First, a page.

Many legendary fashion designers have left us recently. Eras might end, but legacies are forever. Those who have changed the world will never be forgotten. In this post, we’re going to talk about legendary Paco Rabanne, who died on February 3rd, 2023, at age 88. Let’s recall his contribution to fashion and find out why Coco Chanel used to call him a metallurgist. Keep scrolling!
Paco Rabanne is one of the main rebels and experimenters of the 1960s. For his audacity, innovative approach, and unconventional vision he was called the “Jules Verne of Couture”
Rabanne’s first collection called “Twelve experimental dresses” was released in 1966 and left such a great mark in fashion history that designers get inspired by it even today.
Thanks to this iconic collection, Paco Rabanne now stands in line with retrofuturism geniuses like André Courrèges and Pierre Cardin. Though it’s hard to deny that the will of chance helped him too: after the first human space flight people were tremendously interested in everything futuristic.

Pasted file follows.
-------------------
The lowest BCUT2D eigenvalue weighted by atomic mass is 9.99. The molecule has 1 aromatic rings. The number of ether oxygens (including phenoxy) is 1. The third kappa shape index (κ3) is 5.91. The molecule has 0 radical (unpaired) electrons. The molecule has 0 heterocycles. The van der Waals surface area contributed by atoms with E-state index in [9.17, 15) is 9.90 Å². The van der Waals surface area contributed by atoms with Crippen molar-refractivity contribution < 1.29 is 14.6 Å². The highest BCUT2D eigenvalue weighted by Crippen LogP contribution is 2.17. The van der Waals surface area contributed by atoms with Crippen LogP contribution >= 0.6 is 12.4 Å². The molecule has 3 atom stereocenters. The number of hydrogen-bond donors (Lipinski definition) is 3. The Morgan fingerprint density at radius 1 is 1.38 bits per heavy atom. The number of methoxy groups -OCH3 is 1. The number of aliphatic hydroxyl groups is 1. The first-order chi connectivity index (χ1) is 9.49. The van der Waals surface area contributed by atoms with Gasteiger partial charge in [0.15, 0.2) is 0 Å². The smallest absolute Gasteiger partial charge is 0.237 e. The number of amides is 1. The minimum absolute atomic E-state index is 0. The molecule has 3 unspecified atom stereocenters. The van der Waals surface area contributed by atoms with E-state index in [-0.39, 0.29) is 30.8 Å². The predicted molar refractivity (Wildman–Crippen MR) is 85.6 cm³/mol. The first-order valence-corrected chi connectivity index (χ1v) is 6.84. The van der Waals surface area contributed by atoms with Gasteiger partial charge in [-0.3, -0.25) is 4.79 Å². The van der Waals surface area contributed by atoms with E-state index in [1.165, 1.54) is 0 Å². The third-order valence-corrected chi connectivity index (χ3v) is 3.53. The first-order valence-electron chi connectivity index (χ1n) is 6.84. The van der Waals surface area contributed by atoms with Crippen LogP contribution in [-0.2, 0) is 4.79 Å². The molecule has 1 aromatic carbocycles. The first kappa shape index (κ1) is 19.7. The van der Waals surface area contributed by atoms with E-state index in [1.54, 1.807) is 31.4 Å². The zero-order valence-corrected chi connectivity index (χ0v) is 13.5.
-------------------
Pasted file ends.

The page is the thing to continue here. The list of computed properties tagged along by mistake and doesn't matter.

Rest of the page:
Paco Rabanne had a degree in architecture. He actively used his knowledge and experimented with modern materials: his garments were made with metal, paper, and plastic.
Rabanne’s dresses became a big part of the cinema. On top of that, the main celebrities of the 1960s loved wearing his garments.
Francoise Hardy, the style icon of the decade, was the face of the brand. In 1968, she was the one sporting his famous mini dress made of gold and diamonds at the first international diamond fair. Its estimated cost was 10.4 million dollars.
Brigitte Bardot also loved Paco Rabanne’s dresses. She appeared in his metal dress in Serge Gainsbourg’s “Contact” video. Another trendsetter of the 60s, Jane Birkin, used to wear Rabanne’s clothes too.
The “Barbarella” movie had a great impact on fashion. In the final scene, Jane Fonda’s heroine wore a stunning green costume – also designed by Paco Rabanne.
The designer’s clothes can be seen in “Two for the Road” starring Audrey Hepburn, “Les Aventuriers” starring Alain Delon and Joanna Shimkus, and “Casino ‘Royale’” 1967 – an unremarkable but beautiful Ian Fleming book’s adaptation.
Paco Rabanne’s life and success might inspire you to experiment and embrace your otherness. Different always stands out. Just put your heart and soul into your art and follow your dreams.
Read more about famous people in fashion industry:
5 spectacular collabs between artists and fashion designers
8 facts about Queen Elizabeth II and fashion
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